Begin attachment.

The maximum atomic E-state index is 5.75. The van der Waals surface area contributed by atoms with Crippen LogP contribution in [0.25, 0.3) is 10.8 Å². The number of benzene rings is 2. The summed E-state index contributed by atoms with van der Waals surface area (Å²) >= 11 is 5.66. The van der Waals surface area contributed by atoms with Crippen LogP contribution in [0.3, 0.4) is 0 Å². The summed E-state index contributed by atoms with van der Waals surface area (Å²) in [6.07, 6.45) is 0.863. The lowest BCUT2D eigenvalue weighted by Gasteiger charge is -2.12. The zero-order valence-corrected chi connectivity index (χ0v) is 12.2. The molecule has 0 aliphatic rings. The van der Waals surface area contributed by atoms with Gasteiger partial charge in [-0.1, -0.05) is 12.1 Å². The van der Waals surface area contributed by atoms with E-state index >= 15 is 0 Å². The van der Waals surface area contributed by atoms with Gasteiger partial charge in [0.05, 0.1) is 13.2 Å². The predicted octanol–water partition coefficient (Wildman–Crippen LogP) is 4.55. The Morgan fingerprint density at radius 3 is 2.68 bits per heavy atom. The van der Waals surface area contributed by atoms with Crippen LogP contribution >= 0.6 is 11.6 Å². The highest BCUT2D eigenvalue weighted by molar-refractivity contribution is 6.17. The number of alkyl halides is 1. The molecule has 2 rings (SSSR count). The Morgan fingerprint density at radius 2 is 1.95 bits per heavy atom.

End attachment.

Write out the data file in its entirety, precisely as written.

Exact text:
The maximum atomic E-state index is 5.75. The van der Waals surface area contributed by atoms with Crippen LogP contribution in [0.25, 0.3) is 10.8 Å². The number of benzene rings is 2. The summed E-state index contributed by atoms with van der Waals surface area (Å²) >= 11 is 5.66. The van der Waals surface area contributed by atoms with Crippen LogP contribution in [0.3, 0.4) is 0 Å². The summed E-state index contributed by atoms with van der Waals surface area (Å²) in [6.07, 6.45) is 0.863. The lowest BCUT2D eigenvalue weighted by Gasteiger charge is -2.12. The zero-order valence-corrected chi connectivity index (χ0v) is 12.2. The molecule has 0 aliphatic rings. The van der Waals surface area contributed by atoms with Gasteiger partial charge in [-0.1, -0.05) is 12.1 Å². The van der Waals surface area contributed by atoms with E-state index >= 15 is 0 Å². The van der Waals surface area contributed by atoms with Gasteiger partial charge in [0.05, 0.1) is 13.2 Å². The predicted octanol–water partition coefficient (Wildman–Crippen LogP) is 4.55. The Morgan fingerprint density at radius 3 is 2.68 bits per heavy atom. The van der Waals surface area contributed by atoms with Crippen LogP contribution >= 0.6 is 11.6 Å². The highest BCUT2D eigenvalue weighted by molar-refractivity contribution is 6.17. The number of alkyl halides is 1. The molecule has 2 rings (SSSR count). The Morgan fingerprint density at radius 2 is 1.95 bits per heavy atom.